|Canon G7 X||-||stereo||mono||-||-||micro||2.0||Y||Y||-|
|Leica X Vario||Y||stereo||mono||-||-||mini||2.0||-||-||-|
|Sony RX100 V||-||stereo||mono||-||-||micro||2.0||Y||Y||-|
|Sony RX100 IV||-||stereo||mono||-||-||micro||2.0||Y||Y||-|
It is notable that the Q Typ 116 offers wifi support, while the D610 does not. Wifi can be a very convenient means to transfer image data to an off-camera location.
Studio photographers will appreciate that the Nikon D610 (unlike the Q Typ 116) features a PC Sync socket, so that professional strobe lights can be controlled by the camera.
The D610 is a recent model that features in the current product line-up of Nikon. In contrast, the Q Typ 116 has been discontinued (but can be found pre-owned on eBay). As a replacement in the same line of cameras, the Q Typ 116 was succeeded by the Leica Q2. Further information on the two cameras (e.g. user guides, manuals), as well as related accessories, can be found on the official Leica and Nikon websites.
So how do things add up? Which of the two cameras – the Leica Q Typ 116 or the Nikon D610 – has the upper hand? Is one clearly better than the other? The listing below highlights the relative strengths of the two models.
Reasons to prefer the Leica Q (Typ 116):
- Better video: Provides higher movie framerates (1080/60p versus 1080/30p).
- More framing info: Has an electronic viewfinder that displays shooting data.
- More detailed LCD: Has a higher resolution rear screen (1040k vs 921k dots).
- Fewer buttons to press: Is equipped with a touch-sensitive rear screen to facilitate handling.
- Faster burst: Shoots at higher frequency (10 vs 6 flaps/sec) to capture the decisive moment.
- Less disturbing: Has an electronic shutter option for completely silent shooting.
- Ready to shoot: Comes with a built-in lens, while the D610 requires a separate lens.
- More compact: Is smaller (130x80mm vs 141x113mm) and thus needs less room in the bag.
- Less heavy: Is lighter even though it comes with a built-in lens (unlike the D610).
- Sharper images: Has hand-shake reducing image stabilization built-in.
- Easier file upload: Has wifi built in for automatic backup or image transfer to the web.
- Easier device pairing: Supports NFC for fast wireless image transfer over short distances.
- More prestigious: Has the Leica luxury appeal, which ensures a high resale price.
- More modern: Is somewhat more recent (announced 1 year and 8 months after the D610).
Arguments in favor of the Nikon D610:
- Better image quality: Scores markedly higher (9 points) in the DXO overall evaluation.
- More dynamic range: Captures a broader range of light and dark details (1.7 EV of extra DR).
- Better low-light sensitivity: Can shoot in dim conditions (0.4 stops ISO advantage).
- Better sound: Can connect to an external microphone for higher quality sound recording.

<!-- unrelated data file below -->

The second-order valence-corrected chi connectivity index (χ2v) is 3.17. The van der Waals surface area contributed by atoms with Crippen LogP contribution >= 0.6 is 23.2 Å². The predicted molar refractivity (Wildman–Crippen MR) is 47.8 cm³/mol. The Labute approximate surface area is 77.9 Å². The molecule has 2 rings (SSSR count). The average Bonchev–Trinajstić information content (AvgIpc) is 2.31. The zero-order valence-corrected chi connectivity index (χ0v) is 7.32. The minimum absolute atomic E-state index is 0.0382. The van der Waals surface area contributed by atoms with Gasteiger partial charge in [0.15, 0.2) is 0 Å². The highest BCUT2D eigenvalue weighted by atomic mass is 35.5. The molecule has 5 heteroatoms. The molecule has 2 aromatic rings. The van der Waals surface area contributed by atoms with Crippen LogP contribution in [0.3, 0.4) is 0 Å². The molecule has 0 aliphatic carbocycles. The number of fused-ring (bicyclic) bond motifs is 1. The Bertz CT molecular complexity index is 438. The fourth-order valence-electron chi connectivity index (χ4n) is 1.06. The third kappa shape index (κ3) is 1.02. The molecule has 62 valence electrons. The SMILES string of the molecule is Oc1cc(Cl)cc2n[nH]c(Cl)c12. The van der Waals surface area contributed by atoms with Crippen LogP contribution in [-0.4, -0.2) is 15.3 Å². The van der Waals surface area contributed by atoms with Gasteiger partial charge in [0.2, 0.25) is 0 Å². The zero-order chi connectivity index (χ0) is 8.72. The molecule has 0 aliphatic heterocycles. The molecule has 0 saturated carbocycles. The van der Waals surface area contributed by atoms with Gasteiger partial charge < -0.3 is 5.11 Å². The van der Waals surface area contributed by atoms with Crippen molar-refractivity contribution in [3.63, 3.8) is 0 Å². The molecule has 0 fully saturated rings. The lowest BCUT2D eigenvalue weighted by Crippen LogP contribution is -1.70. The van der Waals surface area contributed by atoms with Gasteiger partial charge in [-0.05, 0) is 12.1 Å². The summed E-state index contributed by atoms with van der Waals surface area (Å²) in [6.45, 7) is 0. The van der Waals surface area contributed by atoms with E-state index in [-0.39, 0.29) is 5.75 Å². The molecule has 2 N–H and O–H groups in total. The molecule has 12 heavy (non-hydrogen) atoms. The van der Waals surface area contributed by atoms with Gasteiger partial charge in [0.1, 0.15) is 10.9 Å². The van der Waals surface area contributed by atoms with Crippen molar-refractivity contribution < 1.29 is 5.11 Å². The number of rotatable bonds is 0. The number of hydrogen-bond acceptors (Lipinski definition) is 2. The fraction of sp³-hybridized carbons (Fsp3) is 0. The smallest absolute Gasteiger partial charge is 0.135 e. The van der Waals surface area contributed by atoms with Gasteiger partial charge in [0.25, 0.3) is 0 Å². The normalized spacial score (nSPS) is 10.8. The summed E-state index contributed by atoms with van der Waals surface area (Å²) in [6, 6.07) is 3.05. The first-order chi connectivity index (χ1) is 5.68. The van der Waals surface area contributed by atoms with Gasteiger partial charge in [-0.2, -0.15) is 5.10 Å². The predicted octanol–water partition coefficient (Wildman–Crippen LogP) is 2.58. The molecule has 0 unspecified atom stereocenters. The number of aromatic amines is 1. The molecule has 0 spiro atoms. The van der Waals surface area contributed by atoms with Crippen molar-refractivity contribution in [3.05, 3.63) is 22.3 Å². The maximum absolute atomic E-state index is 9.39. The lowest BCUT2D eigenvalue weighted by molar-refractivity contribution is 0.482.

- Better sound control: Has a headphone port that enables audio monitoring while recording.
- Brighter framing: Features an optical viewfinder for clear, lag-free composition.
- Easier setting verification: Features a control panel on top to check shooting parameters.
- Larger screen: Has a bigger rear LCD (3.2" vs 3.0") for image review and settings control.
- Faster shutter: Has higher mechanical shutter speed (1/4000s vs 1/2000s) to freeze action.
- More flexible: Makes it possible to change lenses and thus to use specialty optics.
- Longer lasting: Gets more shots (900 versus 300) out of a single battery charge.
- Better sealing: Is splash and dust sealed for shooting in inclement weather conditions.
- Easier fill-in: Has a small integrated flash to brighten shadows of backlit subjects.
- Better studio light control: Has a PC Sync socket to connect to professional strobe lights.
- Greater peace of mind: Features a second card slot as a backup in case of memory card failure.
- More heavily discounted: Has been on the market for longer (launched in October 2013).
If the count of individual advantages (bullet points above) is taken as a guide, the D610 emerges as the winner of the match-up (16 : 14 points). However, the pertinence of the various camera strengths will differ across photographers, so that you might want to weigh individual camera traits according to their importance for your own imaging needs before making a camera decision. A professional wildlife photographer will view the differences between cameras in a way that diverges from the perspective of a family photog, and a person interested in architecture has distinct needs from a sports shooter. Hence, the decision which camera is best and worth buying is often a very personal one.
How about other alternatives? Do the specifications of the Leica Q Typ 116 and the Nikon D610 place the cameras among the top in their class? Find out in the latest Best Prime Lens Compact Camera and Best DSLR Camera listings whether the two cameras rank among the cream of the crop.
In any case, while the comparison of technical specifications can provide a useful overview of the capabilities of different cameras, it says little about, for example, the shooting experience and imaging performance of the Q Typ 116 and the D610 in practical situations. User reviews, such as those found at amazon, can sometimes inform about these issues, but such feedback is often incomplete, inconsistent, and biased.